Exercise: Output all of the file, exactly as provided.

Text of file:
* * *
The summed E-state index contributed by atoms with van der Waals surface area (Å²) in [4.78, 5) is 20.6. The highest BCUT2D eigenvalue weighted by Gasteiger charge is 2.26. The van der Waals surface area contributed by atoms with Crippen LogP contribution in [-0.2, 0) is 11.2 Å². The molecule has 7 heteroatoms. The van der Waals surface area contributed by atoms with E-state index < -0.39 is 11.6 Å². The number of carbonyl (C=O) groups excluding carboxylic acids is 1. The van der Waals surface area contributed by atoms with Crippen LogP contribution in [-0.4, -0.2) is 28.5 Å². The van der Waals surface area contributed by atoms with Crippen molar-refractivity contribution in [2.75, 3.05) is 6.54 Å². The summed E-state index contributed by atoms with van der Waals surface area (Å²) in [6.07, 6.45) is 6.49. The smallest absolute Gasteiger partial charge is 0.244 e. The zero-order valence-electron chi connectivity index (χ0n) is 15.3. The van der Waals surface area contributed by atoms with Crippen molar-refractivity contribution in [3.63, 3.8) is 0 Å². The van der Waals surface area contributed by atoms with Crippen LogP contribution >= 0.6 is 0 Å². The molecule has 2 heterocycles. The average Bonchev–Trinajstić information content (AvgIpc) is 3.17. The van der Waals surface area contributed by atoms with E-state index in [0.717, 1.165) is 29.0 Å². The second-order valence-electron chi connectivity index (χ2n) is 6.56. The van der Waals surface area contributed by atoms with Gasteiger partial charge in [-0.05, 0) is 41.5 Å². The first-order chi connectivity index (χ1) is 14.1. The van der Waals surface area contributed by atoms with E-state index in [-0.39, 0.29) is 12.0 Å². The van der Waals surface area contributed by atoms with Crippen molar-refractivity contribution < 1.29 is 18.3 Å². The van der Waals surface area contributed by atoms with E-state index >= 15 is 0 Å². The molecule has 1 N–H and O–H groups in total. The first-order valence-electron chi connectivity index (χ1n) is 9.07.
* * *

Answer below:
The summed E-state index contributed by atoms with van der Waals surface area (Å²) in [4.78, 5) is 20.6. The highest BCUT2D eigenvalue weighted by Gasteiger charge is 2.26. The van der Waals surface area contributed by atoms with Crippen LogP contribution in [-0.2, 0) is 11.2 Å². The molecule has 7 heteroatoms. The van der Waals surface area contributed by atoms with E-state index < -0.39 is 11.6 Å². The number of carbonyl (C=O) groups excluding carboxylic acids is 1. The van der Waals surface area contributed by atoms with Crippen LogP contribution in [-0.4, -0.2) is 28.5 Å². The van der Waals surface area contributed by atoms with Crippen molar-refractivity contribution in [2.75, 3.05) is 6.54 Å². The summed E-state index contributed by atoms with van der Waals surface area (Å²) in [6.07, 6.45) is 6.49. The smallest absolute Gasteiger partial charge is 0.244 e. The zero-order valence-electron chi connectivity index (χ0n) is 15.3. The van der Waals surface area contributed by atoms with Crippen molar-refractivity contribution in [3.63, 3.8) is 0 Å². The van der Waals surface area contributed by atoms with Crippen LogP contribution >= 0.6 is 0 Å². The molecule has 2 heterocycles. The average Bonchev–Trinajstić information content (AvgIpc) is 3.17. The van der Waals surface area contributed by atoms with E-state index in [0.717, 1.165) is 29.0 Å². The second-order valence-electron chi connectivity index (χ2n) is 6.56. The van der Waals surface area contributed by atoms with Gasteiger partial charge in [-0.05, 0) is 41.5 Å². The first-order chi connectivity index (χ1) is 14.1. The van der Waals surface area contributed by atoms with E-state index in [-0.39, 0.29) is 12.0 Å². The van der Waals surface area contributed by atoms with Crippen molar-refractivity contribution < 1.29 is 18.3 Å². The van der Waals surface area contributed by atoms with E-state index >= 15 is 0 Å². The molecule has 1 N–H and O–H groups in total. The first-order valence-electron chi connectivity index (χ1n) is 9.07.